Forgive Me, Leonard Peacock By Mathew Quick

In addition to the P - 38, there are four gifts, one for each of my friends. I want to say good-bye to them properly. I want to give them each something to remember me by. To let them know I really cared about them and I'm sorry I couldn't be more than I was, that I couldn't stick around, and that what's going to happen today isn't their fault.

Today is Leonard Peacock's birthday. It is also the day he hides a gun in his backpack. Because today is the day he will kill his former best friend, and then himself, with his grandfather's P - 38 pistol.

But first he must say good bye to the four people who matter most to him: his Humphrey Bogart obsessed next-door neighbor, Walt; his classmate Baback, a violin virtuoso; Lauren, the Christian homeschooler he has a crush on; and Herr Silverman, who teaches the high school's class on the Holocaust. Speaking to each in turn, Leonard slowly reveals his secrets as the hours tick by and the moment of truth approaches.

In this riveting book, acclaimed author Matthew Quick unflinchingly examines the impossible choices that must be made, and the light in us all that never goes out.

Leonard Peacock is planning a murder suicide.

As he packs his bag for school, he has with him a loaded pistol and four wrapped gifts for those he calls friends. It's Leonard's way of saying goodbye, leaving each one with a memento to remember him by. Wrapping them all in pink gift wrap, even his loaded pistol stored in one of his father's old cigar boxes.

He plans on shooting Asher Beal. But first, he needs to make it through just one more day, his birthday. If only someone cared enough to see him.

Take Leonard's Holocaust teacher, Herr Silverman. Mister Silverman never rolls up his sleeves, is he hiding prison tattoos? A birthmark? Or was he in a state of depression, and his sleeves hide the razor blade scars. Leonard prefers the theory that Mister Silverman may have tried to take his life, because if he was able to redeem himself after feeling so hopeless, perhaps there is hope for Leonard after all.

Leonard's mother Linda, she's always despised his signature dirty blonde locks, perhaps she feels they signify the day when Leonard's father fled the country, on the run from the government years ago. Leonard's been growing his hair ever since. But Leonard didn't plan on giving Linda a gift, her false grief would have been far too dramatic. Once she won't be held down with her maternal duties, no doubt her affair with Jean Luc will blossom. But Leonard feels guilty and wraps up the ultimate gift for Linda, his hair, hacking it off at the kitchen sink.

Next door neighbour Walt has always been a friend to Leonard. The immobile Walt's lungs are failing, but that didn't stop the duo bonding over old Bogart classics, which was often the highlight in Leonard's week. Leonard would bring his computer over to old Walt's house, purchasing cheap cigarettes over the internet. In a silent prayer, if only Walt would wish Leonard a happy birthday, then he won't go through with killing Asher Beal, or himself. But sadly, Walt just accepts the gift of his Bogart styled hat and before he can be questioned, Leonard goes about his way, storming out in the ultimate Bogart tribute.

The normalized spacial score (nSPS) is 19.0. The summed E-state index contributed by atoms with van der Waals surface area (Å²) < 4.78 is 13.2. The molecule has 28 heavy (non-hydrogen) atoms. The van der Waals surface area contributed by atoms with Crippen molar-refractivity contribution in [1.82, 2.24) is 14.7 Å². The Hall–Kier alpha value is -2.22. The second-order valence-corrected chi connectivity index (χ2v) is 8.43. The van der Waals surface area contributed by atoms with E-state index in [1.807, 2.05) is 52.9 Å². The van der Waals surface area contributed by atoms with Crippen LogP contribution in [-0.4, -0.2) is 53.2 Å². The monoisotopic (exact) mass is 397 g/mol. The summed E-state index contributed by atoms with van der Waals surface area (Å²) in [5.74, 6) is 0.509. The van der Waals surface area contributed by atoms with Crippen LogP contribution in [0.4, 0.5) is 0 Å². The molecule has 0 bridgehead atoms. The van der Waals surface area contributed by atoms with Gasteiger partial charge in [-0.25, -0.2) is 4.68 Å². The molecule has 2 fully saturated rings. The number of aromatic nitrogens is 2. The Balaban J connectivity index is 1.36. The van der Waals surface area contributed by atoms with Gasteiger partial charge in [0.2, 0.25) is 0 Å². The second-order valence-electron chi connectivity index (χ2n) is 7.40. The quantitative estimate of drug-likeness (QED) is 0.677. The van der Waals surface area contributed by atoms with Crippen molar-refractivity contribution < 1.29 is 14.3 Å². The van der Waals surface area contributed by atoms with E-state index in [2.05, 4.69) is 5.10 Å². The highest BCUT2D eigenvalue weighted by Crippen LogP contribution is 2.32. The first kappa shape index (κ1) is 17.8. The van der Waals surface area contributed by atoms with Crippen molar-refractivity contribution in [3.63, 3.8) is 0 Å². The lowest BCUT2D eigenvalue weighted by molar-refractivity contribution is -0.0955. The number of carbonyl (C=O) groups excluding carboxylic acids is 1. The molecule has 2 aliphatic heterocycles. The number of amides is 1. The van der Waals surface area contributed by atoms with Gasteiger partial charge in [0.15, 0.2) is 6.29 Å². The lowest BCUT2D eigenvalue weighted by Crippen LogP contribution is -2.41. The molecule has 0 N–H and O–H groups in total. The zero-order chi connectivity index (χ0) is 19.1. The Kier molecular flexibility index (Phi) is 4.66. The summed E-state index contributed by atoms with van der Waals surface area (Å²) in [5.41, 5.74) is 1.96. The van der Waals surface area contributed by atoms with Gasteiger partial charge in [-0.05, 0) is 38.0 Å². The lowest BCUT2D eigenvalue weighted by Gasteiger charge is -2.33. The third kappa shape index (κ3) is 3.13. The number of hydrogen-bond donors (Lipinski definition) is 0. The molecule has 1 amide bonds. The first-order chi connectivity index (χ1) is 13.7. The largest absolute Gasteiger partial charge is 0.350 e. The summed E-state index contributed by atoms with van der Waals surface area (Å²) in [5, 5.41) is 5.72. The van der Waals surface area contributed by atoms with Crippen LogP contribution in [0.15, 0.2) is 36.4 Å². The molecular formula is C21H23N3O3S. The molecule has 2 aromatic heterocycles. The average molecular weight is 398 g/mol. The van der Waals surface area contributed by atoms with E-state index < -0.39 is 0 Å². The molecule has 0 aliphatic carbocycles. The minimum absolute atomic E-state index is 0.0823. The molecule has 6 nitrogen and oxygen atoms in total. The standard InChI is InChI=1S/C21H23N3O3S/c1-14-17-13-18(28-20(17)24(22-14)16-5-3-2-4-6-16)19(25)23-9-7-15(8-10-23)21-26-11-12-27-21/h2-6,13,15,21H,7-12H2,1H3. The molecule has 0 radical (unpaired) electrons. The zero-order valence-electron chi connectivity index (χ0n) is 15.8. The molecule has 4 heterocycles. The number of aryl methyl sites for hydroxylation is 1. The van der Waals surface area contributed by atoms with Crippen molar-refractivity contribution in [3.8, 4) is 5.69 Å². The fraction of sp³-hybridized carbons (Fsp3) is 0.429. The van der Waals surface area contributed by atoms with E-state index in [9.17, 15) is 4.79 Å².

Sometimes Leonard puts on his only black suit, normally saved for formal occasions such as funerals, carrying an empty briefcase, he pretends to be just another suit, traveling to his dead end job, where he is supposedly perpetually miserable. He always picks a target, the saddest looking traveler he can find, and follows them. Leonard internally begs for one, just one adult, to show that's it's possible to be an adult and still find happiness. That you have choices and don't need to spend your life being pigeonholed.

Leonard's path crosses humans from all walks of life. From the woman he followed from the train, screaming obscenities and labeling him a pervert. His English teacher, who was incidentally the first to report his bizarre behavior at school.  His Iranian friend Baback, who would practice his violin each lunchtime. Baback was once a victim of Asher Beal's bullying, which resulted in Leonard finding solace in Baback's musical genius each day... Until Baback receives his goodbye gift.

But the biggest impact in Leonard's life is made by Herr Silverman. Sometimes it only takes one kindred soul to see when someone in their life is troubled. But can he save Leonard in time?

Forgive Me, Leonard Peacock is disturbing, real and raw. It's the story of a young man who feels he has nothing to live for, and plans on taking out a fellow student in the process. He has acquaintances in his life, but sadly no one realises how troubled Leonard is, apart from teacher Herr Silverman. At first glance, it feels as though it could be seen as a book to bring to light the lack of gun control and access of weapons to our children, but it isn't. It's a psychological viewpoint from a suicidal young man and how he's been let down by the people in his life. Leonard may be a lot of things, but crazy isn't one of them, and the further the reader reaches, the more his sanity will come to light.

This isn't for the faint of heart, it'll take hold and throw you into Leonard's world of sadness, frustration and depression. Your comfort zone will be blown to pieces. Make no doubt, Forgive Me Leonard Peacock is confronting and will leave you with a heavy heart. Only for more mature adult readers, in no way would I allow a young teen to read this. The social message is important, but how it comes together is far too confronting and mature for most teens.

Forgive Me, Leonard Peacock
Written By Mathew Quick
Published 13 / 08 / 2013
278 Pages

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